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Flexibility in International Agreements  

Adjusting to both gradual and sudden changes within a transboundary river basin presents one of the challenges of international water treaties. Many existing freshwater agreements are not equipped to deal with such change (Kistin and Ashton 2008). Flexible agreements with mechanisms for adjusting to change within a river basin are an important component of effective water management (McCaffrey 2003).

Mechanisms for enhancing flexibility within international agreements include the following (McCaffrey 2003; Fischhendler 2004):

  • Allocation strategies
  • Drought response provisions
  • Amendment and review processes
  • Revocation clauses
  • Institutional responsibilities

Allocation strategies implies that resources are divided according to alternative measures, such as the percentage of flow from each riparian or the timing of river flows (Fischhendler 2004). Drought response provisions refers to the flexibility to adapt to specific extreme events, such as reduced water flow, whilst still adhering to the guidelines of existing agreements (McCaffrey 2003). Amendment and review processes allow parties to address unforeseen circumstances as they arise and adjust to new information that may be required. Revocation clauses allow riparian countries to opt out of an agreement after it has been signed in order to renegotiate their position (Kistin and Ashton 2008). Finally, institutional responsibilities outline the power and jurisdiction of institutions to operate, and adjust management practices, as required (Feitelson and Haddad 1999).

The Atlas of 2002 of International Freshwater Agreements (UNEP 2002) analyses the world's agreements governing transboundary river basins and documents a number of lessons learned from these agreements. Factors that promote cooperative water management structures are presented in the box below.

Lessons from Cooperative Water Management Structures

"Drawing from the past century’s treaty-writing experience, the following lessons may assist the international, regional, and basin communities as they expand and refine their cooperative water management structures.

1. Adaptable management structure. Effective institutional management structures incorporate a certain level of flexibility, allowing for public input, changing basin priorities, and new information and monitoring technologies. The adaptability of management structures must also extend to non-signatory riparians by incorporating provisions addressing their needs, rights, and potential accession.

2. Clear and flexible criteria for water allocations and quality. Allocations, which are at the heart of most water disputes, are a function of water quantity and quality, as well as political fiat. Thus, effective institutions must identify clear allocation schedules and water quality standards that simultaneously provide for extreme hydrological events, new understanding of basin dynamics, and changing societal values. Additionally, riparian states may consider prioritizing uses throughout the basin. Establishing catchment-wide water precedents may not only help to avert inter-riparian conflicts over water use, but also protect the environmental health of the basin as a whole.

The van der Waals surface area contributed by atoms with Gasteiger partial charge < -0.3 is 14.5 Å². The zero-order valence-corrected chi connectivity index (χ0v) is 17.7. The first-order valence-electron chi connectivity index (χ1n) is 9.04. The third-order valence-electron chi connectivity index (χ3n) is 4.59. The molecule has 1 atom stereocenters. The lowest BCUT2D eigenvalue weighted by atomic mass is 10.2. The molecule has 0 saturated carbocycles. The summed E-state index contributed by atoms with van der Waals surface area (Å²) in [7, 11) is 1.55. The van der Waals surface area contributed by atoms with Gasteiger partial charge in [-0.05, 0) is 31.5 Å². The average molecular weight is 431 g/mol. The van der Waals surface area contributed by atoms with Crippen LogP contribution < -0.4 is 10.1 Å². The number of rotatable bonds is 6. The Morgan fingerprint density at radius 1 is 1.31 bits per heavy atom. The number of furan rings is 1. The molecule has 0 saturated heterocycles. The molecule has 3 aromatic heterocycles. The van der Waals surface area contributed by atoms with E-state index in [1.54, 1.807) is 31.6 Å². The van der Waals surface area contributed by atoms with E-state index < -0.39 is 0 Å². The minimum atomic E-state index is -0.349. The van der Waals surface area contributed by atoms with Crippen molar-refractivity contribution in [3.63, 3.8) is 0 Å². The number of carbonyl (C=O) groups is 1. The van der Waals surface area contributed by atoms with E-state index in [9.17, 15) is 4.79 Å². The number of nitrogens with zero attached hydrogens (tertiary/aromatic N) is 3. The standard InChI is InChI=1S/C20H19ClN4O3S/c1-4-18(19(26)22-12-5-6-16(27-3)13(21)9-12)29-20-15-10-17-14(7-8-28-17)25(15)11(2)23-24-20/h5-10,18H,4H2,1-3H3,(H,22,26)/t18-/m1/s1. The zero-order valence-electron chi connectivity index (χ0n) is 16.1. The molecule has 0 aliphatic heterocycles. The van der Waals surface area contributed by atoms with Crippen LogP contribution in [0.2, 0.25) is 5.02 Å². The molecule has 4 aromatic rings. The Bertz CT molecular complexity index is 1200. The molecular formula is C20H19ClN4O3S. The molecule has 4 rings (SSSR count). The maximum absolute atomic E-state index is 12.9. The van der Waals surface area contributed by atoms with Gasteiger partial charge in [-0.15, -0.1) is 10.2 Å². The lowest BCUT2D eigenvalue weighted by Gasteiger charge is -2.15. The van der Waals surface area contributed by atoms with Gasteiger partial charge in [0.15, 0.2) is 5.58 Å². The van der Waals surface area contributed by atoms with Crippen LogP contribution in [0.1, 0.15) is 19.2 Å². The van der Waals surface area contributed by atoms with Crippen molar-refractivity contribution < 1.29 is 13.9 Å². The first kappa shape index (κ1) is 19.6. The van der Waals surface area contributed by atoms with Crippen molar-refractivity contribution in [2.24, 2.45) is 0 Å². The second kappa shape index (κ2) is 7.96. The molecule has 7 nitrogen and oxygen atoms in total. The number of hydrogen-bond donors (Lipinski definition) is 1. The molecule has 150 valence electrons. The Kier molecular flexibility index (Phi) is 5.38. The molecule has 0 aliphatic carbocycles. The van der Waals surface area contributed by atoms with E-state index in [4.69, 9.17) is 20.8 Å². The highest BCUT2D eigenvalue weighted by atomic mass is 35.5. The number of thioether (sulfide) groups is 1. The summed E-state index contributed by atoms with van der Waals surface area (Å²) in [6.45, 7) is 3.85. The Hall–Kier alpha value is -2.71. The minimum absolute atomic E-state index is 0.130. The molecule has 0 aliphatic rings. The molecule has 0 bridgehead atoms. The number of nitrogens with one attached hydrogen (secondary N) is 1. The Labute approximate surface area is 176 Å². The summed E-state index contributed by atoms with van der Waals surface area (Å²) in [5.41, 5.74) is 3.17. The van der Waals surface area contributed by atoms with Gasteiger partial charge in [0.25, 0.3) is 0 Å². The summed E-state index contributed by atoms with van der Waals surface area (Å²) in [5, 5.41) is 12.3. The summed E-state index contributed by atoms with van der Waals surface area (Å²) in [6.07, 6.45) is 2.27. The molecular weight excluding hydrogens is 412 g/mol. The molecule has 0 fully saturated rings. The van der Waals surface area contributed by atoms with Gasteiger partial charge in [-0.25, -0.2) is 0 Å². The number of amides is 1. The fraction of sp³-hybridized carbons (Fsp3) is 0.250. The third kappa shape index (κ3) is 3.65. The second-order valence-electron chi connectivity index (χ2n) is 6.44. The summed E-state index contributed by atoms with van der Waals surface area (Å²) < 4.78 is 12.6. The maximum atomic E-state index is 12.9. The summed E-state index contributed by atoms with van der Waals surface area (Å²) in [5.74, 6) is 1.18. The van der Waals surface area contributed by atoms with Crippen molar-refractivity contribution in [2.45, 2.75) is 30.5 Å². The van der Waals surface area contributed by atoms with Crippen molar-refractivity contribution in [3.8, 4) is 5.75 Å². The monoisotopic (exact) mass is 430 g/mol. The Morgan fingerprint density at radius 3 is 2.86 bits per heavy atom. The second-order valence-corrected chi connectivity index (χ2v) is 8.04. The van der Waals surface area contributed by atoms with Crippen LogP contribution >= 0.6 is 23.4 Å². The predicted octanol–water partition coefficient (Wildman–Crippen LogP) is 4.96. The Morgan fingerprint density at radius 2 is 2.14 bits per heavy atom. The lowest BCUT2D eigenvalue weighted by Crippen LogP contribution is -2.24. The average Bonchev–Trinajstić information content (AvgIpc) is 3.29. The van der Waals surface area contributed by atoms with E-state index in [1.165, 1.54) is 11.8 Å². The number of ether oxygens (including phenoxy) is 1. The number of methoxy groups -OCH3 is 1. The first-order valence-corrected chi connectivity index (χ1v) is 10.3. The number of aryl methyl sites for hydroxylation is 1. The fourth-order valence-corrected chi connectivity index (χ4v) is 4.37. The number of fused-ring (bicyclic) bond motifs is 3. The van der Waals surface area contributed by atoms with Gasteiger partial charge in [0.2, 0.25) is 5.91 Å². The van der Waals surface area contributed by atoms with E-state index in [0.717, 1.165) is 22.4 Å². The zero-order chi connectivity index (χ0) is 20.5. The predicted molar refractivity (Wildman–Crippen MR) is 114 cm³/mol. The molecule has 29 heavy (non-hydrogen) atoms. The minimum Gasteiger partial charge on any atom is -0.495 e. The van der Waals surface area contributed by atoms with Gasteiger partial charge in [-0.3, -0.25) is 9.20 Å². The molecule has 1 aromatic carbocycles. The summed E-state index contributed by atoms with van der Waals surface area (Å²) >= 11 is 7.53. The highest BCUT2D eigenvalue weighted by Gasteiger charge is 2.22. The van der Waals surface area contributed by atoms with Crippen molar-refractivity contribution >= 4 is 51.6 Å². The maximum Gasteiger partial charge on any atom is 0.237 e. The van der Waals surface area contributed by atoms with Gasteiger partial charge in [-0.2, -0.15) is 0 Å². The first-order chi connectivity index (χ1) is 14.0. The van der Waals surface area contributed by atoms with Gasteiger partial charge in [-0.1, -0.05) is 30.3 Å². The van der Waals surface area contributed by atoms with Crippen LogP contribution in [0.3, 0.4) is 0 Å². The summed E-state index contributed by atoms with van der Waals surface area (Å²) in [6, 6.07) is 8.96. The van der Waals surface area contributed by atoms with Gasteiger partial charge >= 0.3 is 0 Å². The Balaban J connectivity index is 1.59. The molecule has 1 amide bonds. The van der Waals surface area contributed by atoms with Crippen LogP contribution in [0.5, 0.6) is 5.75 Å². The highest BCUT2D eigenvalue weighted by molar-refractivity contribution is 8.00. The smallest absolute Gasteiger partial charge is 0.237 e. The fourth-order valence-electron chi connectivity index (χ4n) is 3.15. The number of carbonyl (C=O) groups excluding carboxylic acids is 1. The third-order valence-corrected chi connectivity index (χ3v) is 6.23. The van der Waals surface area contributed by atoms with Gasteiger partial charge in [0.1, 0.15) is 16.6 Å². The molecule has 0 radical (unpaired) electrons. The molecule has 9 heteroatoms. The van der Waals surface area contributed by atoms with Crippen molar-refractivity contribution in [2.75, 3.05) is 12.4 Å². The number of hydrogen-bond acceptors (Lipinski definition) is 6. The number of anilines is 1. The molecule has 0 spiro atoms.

3. Equitable distribution of benefits. This concept, subtly yet powerfully different from equitable use or allocation, is at the root of some of the world’s most successful institutions. The idea concerns the distribution of benefits from water use — whether from hydropower, agriculture, economic development, aesthetics, or the preservation of healthy aquatic ecosystems — not the benefits from water itself. Distributing water use benefits allows for positive-sum agreements, whereas dividing the water itself only allows for winners and losers.

4. Detailed conflict resolution mechanisms. Many basins continue to experience disputes even after a treaty is negotiated and signed. Thus, incorporating clear mechanisms for resolving conflicts is a prerequisite for effective, long-term basin management."

Source: UNEP 2002

Cooperative Water Management Structures are necessary when shared water courses are involved.
Source: Huber 2008
( click to enlarge )

Flexibility in the LIMCOM Agreement

The Agreement on the Establishment of the Limpopo Watercourse Commission (hereafter referred to as the LIMCOM Agreement) provides for some of the key success factors that promote flexibility in international agreements. These include providing dispute resolution mechanisms, amendment and review processes, revocation clauses and the appropriate institutional responsibilities. However, the LIMCOM Agreement does not specify allocation strategies or specifically discuss benefit sharing.

 



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